On Facebook, a contributor posted a quotation from a freethinker who characterized all religious as "cults." I agree with that, but express a cavil with his further contention that "this is all they are." No, no, no, they are all something else. Every religion is a business, and some if not most are Ponzi schemes. A "business" is an endeavor by which one person or group of people make and sell something (or provide a service). What religions do is make up something -- a myth -- that they sell through the advertising of scriptures. Dogma, and particularly the dogma concerning sin (what people feel guilty about) and concerning death and the possibility of an afterlife.
The Priesthood is my term for the collected ministers, priests, preachers, &c. who engage in the business of selling a myth and the related dogma. Just as with a corporation, someone at the top gets all the toys and enjoyment, e.g. the Pope, who retires to Castle Gandolfo, there to sip the finest vintages -- Dom Perignon and Chateau d'Yquiem, et al. -- and relax in luxury that would make Donald Trump blush. Make no mistake about it: religions are businesses. The megachurches only embraced something they call the Prosperity Gospel because they felt so guilty about having air conditioned dog houses, more residences than the McCains and Romneys, and so much cash salted away their families -- or the next religious leader -- could never spend it in fifty lifetimes. It is hardly coincidence that the Prosperity Gospel came about after the televangelist scandal.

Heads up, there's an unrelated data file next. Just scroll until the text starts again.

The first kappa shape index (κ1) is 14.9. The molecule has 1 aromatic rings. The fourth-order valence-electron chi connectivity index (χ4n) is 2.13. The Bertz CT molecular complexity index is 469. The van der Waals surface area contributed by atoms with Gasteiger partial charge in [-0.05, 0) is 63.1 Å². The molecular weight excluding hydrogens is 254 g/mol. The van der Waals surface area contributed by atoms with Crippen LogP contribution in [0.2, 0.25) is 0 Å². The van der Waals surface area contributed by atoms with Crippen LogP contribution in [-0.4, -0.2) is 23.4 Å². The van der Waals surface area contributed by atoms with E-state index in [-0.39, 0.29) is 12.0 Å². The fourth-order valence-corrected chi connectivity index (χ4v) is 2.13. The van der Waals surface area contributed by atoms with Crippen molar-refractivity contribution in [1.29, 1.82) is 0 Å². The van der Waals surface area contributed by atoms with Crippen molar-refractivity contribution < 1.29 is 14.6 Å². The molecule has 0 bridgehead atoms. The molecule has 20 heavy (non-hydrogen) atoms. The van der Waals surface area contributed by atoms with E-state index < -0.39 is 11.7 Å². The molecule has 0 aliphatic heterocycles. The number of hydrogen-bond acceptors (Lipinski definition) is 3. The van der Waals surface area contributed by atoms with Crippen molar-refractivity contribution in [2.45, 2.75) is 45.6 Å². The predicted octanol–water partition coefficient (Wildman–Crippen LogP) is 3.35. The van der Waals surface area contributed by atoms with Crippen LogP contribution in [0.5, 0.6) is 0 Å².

It is time we started taxing religions. Forget the 1%, let's go after The Priesthood.
We as a society have, over protests of those like me, established churches, especially those of Christian flavor, as somehow in service of public good and so deserving special treatment. We have to do such things because formal society (govenment) has not, and arguably should not be given power to run every minute aspect of social life. If we don't want one overriding controller we have to acceede some power at some levels to institutions already holding it. Churches have taken this and run with it and in my opinion have jumped the shark.
I'd like to see special priviliges for churches eliminated, with emphasis on "special". Many of these organizations, regardless of delusion, perfom useful social functions. Fine, and good on 'em! Identify those functions just as would any other non-proft charity, and pay taxes on the rest. My hunch is that this would result in an overall large tax increase on most churches, but maybe not. We do, after all, live in a society where Karl Rove can set up a multi-billion-dollar advocacy outfit and pass it off as public service.
Well, there's the problem. The Super PACS have had the official stamp of approval from the Nine Nutty Professors. (Well, five at least; the others have more sense.) If one tried to tax the churches, they would sue and appeal all the way to the SCOTUS. Then, just as they found approval of AK-47 ownership in the 2nd Amendment, they would find approval of tax-free religions in the 1st. That is, taxing the churches would be thought violative of the same clause that is designed to prevent any one religion from taking over and establishing a theocracy: the establishment clause. How ironic, then, that the mandate in the Affordable Care Act is justified by the chief justice as being within Congress's taxing authority, yet religion is not. These guys do as they please. The rest of us suffer the consequences, whether at the whims of Rove's lobbying group, the NRA, or the churches. There will always be that fat-headed, jowly Roman Catholic Antonin Scalia mouthing off about the Church being untouchable.